Microbial communities and processes in ice-covered Arctic waters of the northwestern Fram Strait (75 to 80° N) during the vernal pre-bloom phase
TypePeer reviewed; Journal article
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Marine microbial communities have been little studied in Arctic waters, especially during the winter–spring transition before the development of extensive phytoplankton blooms. This study investigated microbial plankton in the ice-covered polar surface waters of the northwestern Fram Strait (75 to 80°N) at the onset of the 24 h light period in spring (April to May). The system we encountered was characterised by low concentrations of chlorophyll a (<0.2 μg l−1) and a low abundance of both bacteria (1.4 to 2.5 × 108 cells l−1) and protists (1 to 1.7 × 105 cells l−1). Bacterial production was very low (≤0.63 μg C l−1 d−1), despite the dominance of nucleic-acid-rich bacteria (58 ± 6% of total bacterial abundance). Small (2 to 5 μm) phototrophs dominated the eukaryotic assemblage in the surface and most probably had profound effects on the composition and metabolic balance of the microbial community as a whole. Most stations appeared to have been net-autotrophic, and calculations of phagotrophy indicated a balanced carbon budget for the microbial community. Mixotrophy was seen in a large part of the ciliate assemblage and may have contributed to the productivity and stability of the pre-bloom system that we encountered.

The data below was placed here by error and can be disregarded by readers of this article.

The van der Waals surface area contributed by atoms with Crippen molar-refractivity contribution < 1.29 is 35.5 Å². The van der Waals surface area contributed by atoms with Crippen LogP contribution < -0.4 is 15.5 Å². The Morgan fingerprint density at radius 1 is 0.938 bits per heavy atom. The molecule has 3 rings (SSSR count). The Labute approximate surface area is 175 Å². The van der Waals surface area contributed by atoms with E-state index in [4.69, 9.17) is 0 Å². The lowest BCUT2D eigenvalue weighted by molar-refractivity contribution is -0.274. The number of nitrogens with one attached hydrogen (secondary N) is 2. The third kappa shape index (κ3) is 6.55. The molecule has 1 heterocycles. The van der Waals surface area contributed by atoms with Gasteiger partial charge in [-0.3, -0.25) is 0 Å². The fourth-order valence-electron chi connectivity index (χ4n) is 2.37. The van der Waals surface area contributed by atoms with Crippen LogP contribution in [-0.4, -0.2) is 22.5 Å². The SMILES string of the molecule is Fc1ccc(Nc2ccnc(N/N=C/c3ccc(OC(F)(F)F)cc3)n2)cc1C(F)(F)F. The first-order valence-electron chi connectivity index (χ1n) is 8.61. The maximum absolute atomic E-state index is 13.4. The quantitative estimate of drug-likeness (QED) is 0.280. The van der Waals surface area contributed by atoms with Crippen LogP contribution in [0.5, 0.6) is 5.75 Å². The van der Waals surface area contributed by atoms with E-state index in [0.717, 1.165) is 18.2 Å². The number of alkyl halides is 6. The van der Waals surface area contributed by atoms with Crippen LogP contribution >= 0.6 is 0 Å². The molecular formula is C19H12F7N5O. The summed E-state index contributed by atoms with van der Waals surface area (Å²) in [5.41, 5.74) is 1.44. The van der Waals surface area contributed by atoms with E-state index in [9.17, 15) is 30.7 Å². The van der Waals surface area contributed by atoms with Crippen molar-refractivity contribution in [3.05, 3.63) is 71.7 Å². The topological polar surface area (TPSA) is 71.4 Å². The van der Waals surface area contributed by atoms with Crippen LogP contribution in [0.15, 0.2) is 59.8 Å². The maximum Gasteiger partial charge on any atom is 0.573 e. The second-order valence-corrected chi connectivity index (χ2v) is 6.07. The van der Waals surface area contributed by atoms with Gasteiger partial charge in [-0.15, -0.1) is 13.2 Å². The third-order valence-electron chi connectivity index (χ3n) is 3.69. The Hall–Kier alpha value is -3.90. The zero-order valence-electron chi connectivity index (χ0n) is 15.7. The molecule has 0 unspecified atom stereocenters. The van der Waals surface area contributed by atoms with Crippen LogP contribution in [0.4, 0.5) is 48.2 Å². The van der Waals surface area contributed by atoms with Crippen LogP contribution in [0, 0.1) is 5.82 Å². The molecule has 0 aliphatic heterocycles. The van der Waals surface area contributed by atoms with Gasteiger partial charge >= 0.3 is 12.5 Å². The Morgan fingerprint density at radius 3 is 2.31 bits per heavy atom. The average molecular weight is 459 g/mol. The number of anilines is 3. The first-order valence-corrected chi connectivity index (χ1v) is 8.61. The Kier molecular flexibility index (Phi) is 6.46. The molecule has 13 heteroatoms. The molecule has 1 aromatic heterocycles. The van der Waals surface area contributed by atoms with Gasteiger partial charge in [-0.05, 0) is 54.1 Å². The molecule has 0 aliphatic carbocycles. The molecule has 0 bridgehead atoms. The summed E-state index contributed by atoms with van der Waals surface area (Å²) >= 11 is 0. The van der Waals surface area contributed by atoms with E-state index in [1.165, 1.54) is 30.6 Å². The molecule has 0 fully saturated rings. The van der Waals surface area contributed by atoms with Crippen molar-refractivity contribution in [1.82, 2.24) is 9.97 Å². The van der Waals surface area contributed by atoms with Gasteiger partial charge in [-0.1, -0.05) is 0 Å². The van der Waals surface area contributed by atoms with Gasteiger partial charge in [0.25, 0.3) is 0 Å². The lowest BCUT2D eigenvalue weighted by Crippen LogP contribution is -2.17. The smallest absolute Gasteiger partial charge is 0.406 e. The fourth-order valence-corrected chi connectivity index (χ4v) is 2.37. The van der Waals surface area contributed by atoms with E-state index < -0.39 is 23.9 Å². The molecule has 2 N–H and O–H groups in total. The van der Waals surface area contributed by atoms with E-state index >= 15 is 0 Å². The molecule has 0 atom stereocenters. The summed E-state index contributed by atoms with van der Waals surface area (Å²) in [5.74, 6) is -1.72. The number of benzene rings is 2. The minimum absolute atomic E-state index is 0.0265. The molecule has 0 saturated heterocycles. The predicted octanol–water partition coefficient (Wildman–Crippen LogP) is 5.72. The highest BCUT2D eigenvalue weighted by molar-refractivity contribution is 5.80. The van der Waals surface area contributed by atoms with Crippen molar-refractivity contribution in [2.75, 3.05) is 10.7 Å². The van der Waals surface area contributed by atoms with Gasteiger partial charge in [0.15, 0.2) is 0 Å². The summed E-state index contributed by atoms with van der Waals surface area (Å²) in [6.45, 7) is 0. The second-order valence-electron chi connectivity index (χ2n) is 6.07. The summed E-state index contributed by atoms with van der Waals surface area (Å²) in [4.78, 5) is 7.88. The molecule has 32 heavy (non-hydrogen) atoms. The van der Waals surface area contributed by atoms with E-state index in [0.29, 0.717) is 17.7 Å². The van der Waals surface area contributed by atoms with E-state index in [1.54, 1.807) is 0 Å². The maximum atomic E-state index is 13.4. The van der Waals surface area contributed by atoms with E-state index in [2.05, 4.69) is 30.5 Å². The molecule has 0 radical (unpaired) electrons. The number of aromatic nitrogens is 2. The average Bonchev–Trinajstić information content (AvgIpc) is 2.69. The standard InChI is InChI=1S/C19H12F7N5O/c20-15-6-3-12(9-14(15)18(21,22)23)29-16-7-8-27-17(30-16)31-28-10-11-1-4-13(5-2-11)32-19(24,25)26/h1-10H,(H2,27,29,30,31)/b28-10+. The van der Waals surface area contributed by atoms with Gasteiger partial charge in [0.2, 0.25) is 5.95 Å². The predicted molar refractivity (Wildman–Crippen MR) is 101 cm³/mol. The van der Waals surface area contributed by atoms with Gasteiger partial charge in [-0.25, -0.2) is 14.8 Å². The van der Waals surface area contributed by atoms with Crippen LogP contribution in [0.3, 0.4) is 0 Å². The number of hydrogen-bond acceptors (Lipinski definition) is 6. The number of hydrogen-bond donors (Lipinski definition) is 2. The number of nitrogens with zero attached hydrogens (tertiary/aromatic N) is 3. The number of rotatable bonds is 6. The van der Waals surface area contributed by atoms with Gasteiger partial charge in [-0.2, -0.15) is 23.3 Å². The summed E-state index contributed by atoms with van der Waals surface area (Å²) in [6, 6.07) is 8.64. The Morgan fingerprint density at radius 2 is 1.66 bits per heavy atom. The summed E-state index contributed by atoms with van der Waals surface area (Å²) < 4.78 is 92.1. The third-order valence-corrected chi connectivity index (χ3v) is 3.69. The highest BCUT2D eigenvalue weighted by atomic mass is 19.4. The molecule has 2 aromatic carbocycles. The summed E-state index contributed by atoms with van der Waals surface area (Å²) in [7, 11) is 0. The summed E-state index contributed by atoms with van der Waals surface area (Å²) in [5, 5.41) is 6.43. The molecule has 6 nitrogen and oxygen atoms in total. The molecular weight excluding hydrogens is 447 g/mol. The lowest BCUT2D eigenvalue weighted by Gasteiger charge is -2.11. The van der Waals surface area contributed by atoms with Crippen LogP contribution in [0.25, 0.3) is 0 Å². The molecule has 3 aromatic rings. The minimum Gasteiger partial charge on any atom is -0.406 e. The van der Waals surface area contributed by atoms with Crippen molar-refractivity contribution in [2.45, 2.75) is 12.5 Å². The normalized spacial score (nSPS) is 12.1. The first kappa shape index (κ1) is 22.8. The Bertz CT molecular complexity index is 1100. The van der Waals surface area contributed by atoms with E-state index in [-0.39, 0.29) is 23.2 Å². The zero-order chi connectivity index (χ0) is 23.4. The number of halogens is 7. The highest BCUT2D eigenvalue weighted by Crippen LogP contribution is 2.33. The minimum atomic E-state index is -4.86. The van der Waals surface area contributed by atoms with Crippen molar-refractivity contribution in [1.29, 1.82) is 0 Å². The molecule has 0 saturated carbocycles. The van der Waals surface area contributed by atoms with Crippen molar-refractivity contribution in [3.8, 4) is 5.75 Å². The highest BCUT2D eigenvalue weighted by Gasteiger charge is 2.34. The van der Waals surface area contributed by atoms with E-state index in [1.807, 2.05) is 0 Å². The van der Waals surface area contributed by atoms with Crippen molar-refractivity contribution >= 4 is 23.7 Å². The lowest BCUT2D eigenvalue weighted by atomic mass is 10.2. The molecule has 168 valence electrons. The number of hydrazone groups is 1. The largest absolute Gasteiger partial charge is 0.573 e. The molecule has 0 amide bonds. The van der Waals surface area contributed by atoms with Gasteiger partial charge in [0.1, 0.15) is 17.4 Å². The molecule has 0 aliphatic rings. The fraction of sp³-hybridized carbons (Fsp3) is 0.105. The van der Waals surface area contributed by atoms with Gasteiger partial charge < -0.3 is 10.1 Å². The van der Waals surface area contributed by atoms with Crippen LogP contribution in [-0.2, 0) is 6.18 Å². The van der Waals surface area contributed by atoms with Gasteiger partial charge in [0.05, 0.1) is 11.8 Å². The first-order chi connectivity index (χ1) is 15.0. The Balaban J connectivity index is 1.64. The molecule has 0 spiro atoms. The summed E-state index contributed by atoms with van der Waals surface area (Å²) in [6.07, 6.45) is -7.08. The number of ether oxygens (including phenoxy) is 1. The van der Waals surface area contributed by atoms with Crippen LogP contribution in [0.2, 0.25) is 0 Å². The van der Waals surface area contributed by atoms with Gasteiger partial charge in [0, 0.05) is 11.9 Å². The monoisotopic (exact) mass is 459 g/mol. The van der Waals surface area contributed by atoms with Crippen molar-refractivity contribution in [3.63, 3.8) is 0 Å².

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CitationAquatic Microbial Ecology 64(3): 253-266
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